8 Do not go hastily to court; For what will you do in the end, when your neighbor has put you to shame? 9 Debate your case with your neighbor, and do not disclose the secret to another; 10 Lest he who hears it expose your shame, and your reputation be ruined. (Proverbs 25:8–10, NKJV)
We live in a litigious society. Disputes arise, sides develop, lines are drawn in the sand, resulting in division and alienation that ruins previous goodwill, grace, and unity. The Covid-19 virus has revealed generous amounts of effort are required to maintain unity and peace in society. It has also shown how easily it can be disrupted and destroyed. Diligence by all is essential as we endeavor to “keep the unity of the Spirit in the bond of peace” (Eph. 4:3). Today’s passage teaches an advantage to diligently solving a problem with a neighbor privately. Hasty retreat to court over disputes often leads to shame by exposing our errors and deficiencies. Better to solve the problem and correct our errors privately. That means do not spread rumors against your neighbor by innuendo, talebearing, and backbiting. Go directly to the person and solve the problem! Don’t ruin your reputation by “demanding your day in court” while failing to use every avenue to solve the real (or perceived) injustice. Jesus said to solve private sins privately and without delay (Matt. 18:15; 5:23-24). Do not develop a reputation as a person of conflict with a combative approach to disagreements. Instead, build a reputation as a peacemaker. “If it is possible, as much as depends on you, live peaceably with all men” (Rom. 12:18).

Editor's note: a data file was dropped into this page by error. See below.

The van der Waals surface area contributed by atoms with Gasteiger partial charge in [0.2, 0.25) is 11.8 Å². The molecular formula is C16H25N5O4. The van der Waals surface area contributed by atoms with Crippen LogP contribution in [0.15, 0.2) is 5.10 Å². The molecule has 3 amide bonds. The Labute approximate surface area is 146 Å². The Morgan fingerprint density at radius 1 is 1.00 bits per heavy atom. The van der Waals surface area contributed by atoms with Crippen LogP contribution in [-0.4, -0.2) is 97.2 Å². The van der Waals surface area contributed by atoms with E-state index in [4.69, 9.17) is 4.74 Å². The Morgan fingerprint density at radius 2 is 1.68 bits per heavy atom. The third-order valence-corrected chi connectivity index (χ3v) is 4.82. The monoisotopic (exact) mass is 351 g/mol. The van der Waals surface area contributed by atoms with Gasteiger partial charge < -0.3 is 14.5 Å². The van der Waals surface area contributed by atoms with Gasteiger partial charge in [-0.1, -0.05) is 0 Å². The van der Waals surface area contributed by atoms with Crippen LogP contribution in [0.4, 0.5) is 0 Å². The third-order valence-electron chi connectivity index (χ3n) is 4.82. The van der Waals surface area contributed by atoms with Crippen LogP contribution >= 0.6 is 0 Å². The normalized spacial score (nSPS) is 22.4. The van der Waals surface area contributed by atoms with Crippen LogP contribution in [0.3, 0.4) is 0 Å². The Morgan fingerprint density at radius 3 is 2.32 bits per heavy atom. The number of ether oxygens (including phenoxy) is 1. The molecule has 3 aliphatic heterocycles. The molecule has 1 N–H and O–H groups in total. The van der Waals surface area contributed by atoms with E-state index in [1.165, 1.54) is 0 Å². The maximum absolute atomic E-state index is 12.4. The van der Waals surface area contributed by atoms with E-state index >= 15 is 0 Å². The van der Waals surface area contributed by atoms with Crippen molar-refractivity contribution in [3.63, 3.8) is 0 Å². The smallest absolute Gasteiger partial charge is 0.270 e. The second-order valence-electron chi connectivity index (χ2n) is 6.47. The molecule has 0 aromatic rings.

3 But with me it is a very small thing that I should be judged by you or by a human court. In fact, I do not even judge myself. 4 For I know of nothing against myself, yet I am not justified by this; but He who judges me is the Lord. 5 Therefore judge nothing before the time, until the Lord comes, who will both bring to light the hidden things of darkness and reveal the counsels of the hearts. Then each one’s praise will come from God. (1 Corinthians 4:3–5, NKJV)
Paul faced unrighteous judgments. Yet, he understood some things about judgment that helped him withstand that pressure. Understanding what he knew will help us, too. 1) Paul did not overvalue human judgments of himself. He knew human judgments can be flawed with bias, incomplete information, and other variables. Human courts are not always accurate and just in their judgments. Do not give greater value to the judgments of others than they properly deserve, or you will become a people-pleaser instead of a God-pleaser. 2) Paul did not judge himself. He knew his evaluation of himself could be flawed with bias, incomplete information, and other variables. He was not aware of anything incriminating against himself, but that did not make him innocent before God and men. We can think we are innocent, but that does not mean we are. 3) Paul trusted in the Lord’s judgment. God’s judgment will be timely, truthful, thorough, and telling. When we live for the judgments of others, we seek their praise. When we judge ourselves, we invariably praise ourselves. But, when the Lord judges us righteous, our praise will come from God.
1 Dare any of you, having a matter against another, go to law before the unrighteous, and not before the saints? 2 Do you not know that the saints will judge the world? And if the world will be judged by you, are you unworthy to judge the smallest matters?” (1 Corinthians 6:1–2, NKJV)
What a truly carnal action it is to take a fellow Christian to court to settle a dispute. “For where there is envy, strife, and divisions among you, are you not carnal and behaving like mere men” (1 Cor. 3:3)? Yet, Christians divorce without Scriptural cause, and claim it as “the only solution.” No, sundering what God has joined together is not a solution (Matt. 19:6). When matters arise that disrupt harmony among God’s people, we must be willing to let faithful Christians help us resolve the turmoil, whether it is in business, a marriage, in a family or among friends. “Now therefore, it is already an utter failure for you that you go to law against one another. Why do you not rather accept wrong? Why do you not rather let yourselves be cheated” (1 Cor. 6:7)? Pride and prejudice interfere with reconciliation and restoration of godly relationships. Put such sins to death, and pursue peace (Heb. 12:14; 1 Pet. 3:11).